Provincial Minister of Health in SA shows his support for children’s palliative care

Categories: In The Media.

Dr Sibongiseni Dhlomo, the KwaZulu Natal MEC for Health has a passion for palliative care. To mark International Childhood Cancer Day on 15 February 2015, he visited the cancer unit at Inkosi Albert Luthuli Central Hospital in Durban. 

On the occasion, he took the opportunity to meet with Tracey Brand and Dr Julia Ambler of Umduduzi – Hospice Care for Children. This NPO has been providing a hospital-based palliative care services and training at Inkosi Albert Luthuli Hospital as well as other hospitals in the surrounding districts since its inception in 2012.

Talking about the state of children’s palliative care in KZN and the rest of South Africa, Dr Julia Ambler, a paediatric palliative care doctor and co-founder of Umduduzi, had this to say, “As yet, palliative care as a speciality does not exist in South African training hospitals. Almost all palliative care services are provided in the non-profit sector. This meeting was a great step towards ensuring that palliative care remains on the agenda for the KZN Department of Health and that there is a true partnership between NGO’s and government.”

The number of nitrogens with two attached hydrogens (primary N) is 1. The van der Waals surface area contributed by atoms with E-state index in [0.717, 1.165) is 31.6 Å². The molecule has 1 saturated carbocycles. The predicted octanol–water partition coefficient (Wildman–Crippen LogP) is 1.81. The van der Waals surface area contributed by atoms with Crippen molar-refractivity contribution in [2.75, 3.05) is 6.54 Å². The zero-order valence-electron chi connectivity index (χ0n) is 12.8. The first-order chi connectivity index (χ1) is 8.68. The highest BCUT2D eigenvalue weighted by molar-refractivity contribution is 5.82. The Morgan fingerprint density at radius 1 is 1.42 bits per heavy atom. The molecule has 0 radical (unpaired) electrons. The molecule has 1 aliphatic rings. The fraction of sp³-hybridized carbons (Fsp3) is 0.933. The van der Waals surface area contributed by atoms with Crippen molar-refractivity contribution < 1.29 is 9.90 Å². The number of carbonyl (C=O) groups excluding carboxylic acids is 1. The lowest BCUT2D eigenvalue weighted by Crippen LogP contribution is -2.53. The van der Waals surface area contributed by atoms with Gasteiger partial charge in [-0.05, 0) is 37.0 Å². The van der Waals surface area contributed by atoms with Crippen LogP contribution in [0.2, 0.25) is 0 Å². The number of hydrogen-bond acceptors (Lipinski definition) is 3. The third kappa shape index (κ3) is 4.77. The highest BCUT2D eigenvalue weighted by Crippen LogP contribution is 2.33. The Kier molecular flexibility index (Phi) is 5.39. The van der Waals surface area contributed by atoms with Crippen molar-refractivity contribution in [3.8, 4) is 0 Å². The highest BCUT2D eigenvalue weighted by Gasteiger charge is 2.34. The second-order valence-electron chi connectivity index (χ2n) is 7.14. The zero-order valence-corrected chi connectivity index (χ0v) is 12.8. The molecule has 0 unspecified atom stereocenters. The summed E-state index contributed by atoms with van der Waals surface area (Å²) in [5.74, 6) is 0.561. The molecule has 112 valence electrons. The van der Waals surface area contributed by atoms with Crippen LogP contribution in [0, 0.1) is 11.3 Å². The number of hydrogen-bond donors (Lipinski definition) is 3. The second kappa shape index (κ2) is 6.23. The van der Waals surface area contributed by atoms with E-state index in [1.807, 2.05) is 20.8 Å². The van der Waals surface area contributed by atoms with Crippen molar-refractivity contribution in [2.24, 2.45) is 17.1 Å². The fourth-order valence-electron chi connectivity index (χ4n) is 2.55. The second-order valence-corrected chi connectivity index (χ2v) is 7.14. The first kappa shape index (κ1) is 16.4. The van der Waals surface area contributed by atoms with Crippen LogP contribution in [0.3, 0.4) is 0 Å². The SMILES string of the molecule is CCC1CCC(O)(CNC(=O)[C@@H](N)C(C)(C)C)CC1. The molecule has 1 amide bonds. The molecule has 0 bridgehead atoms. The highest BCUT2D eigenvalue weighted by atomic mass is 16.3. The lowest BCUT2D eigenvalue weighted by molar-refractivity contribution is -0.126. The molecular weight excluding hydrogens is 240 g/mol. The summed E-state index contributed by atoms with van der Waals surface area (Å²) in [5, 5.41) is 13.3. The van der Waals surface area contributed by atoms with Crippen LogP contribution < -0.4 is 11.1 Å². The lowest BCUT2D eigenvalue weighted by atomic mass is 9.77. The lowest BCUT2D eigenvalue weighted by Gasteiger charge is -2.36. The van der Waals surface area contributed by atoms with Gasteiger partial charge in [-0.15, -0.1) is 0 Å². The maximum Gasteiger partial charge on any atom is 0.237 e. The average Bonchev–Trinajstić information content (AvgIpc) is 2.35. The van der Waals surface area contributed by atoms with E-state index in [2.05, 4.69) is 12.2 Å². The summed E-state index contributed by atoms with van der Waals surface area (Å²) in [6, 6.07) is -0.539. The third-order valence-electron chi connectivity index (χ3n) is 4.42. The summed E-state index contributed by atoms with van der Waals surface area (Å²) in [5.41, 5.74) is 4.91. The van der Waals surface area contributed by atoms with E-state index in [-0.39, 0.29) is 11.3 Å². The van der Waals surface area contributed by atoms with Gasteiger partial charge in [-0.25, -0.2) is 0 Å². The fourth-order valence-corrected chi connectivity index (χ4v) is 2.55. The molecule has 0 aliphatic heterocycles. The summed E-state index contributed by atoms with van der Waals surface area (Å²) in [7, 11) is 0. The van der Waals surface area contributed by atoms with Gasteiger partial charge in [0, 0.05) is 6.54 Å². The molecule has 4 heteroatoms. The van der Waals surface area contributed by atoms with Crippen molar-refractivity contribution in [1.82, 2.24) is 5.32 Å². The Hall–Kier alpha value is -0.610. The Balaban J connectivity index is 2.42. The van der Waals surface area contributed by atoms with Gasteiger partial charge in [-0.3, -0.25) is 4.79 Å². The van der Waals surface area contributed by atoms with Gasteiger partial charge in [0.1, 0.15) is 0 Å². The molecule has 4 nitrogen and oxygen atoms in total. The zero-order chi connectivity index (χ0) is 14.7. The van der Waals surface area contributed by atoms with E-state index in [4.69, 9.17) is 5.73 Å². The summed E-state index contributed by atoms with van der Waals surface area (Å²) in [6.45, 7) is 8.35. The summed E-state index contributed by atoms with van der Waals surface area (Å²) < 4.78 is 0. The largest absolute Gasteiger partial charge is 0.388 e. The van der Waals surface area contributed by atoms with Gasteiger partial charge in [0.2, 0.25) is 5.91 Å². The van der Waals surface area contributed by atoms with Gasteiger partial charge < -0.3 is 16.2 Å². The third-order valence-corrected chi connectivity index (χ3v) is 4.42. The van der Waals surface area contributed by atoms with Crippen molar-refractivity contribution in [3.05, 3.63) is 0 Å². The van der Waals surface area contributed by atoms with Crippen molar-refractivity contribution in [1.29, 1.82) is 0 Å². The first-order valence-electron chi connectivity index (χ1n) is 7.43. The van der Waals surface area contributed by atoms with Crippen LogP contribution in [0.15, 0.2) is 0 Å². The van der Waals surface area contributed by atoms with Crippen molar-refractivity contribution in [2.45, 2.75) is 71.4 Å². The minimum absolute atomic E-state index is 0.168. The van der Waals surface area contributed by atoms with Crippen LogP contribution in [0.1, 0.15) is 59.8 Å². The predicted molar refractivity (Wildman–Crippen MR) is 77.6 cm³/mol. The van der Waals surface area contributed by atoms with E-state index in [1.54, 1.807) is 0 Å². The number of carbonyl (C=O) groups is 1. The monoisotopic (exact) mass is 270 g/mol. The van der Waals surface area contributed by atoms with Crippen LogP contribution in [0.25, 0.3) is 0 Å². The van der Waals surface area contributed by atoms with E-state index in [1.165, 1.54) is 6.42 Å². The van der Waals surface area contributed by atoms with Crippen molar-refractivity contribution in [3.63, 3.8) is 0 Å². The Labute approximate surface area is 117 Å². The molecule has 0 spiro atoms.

Encouraged by the support of the minister, Ambler went on to say, “The minister was touched by the stories of the children and parents that he met in the unit and understands the value of palliative care in their lives. Firmly committed to the 67th World Health Assembly resolution on palliative care which calls for the  “strengthening of palliative care as a component of integrated treatment throughout the life course” this marks the beginning of the integration of palliative care into the Department of Health.”

The minister’s visit was broadcast later that evening on the news programme of a national television station, eNCA News. Speaking to the news reporter, Dr Ambler spoke of one of the aspects of the work done by Umduduzi. She explained, “When the doctors say there is no more we can do to cure the illness, obviously we know the child is going to pass away, what we then do is to try and prepare the family for that.”   

Click here to read more on the eNCA website and watch the short news broadcast.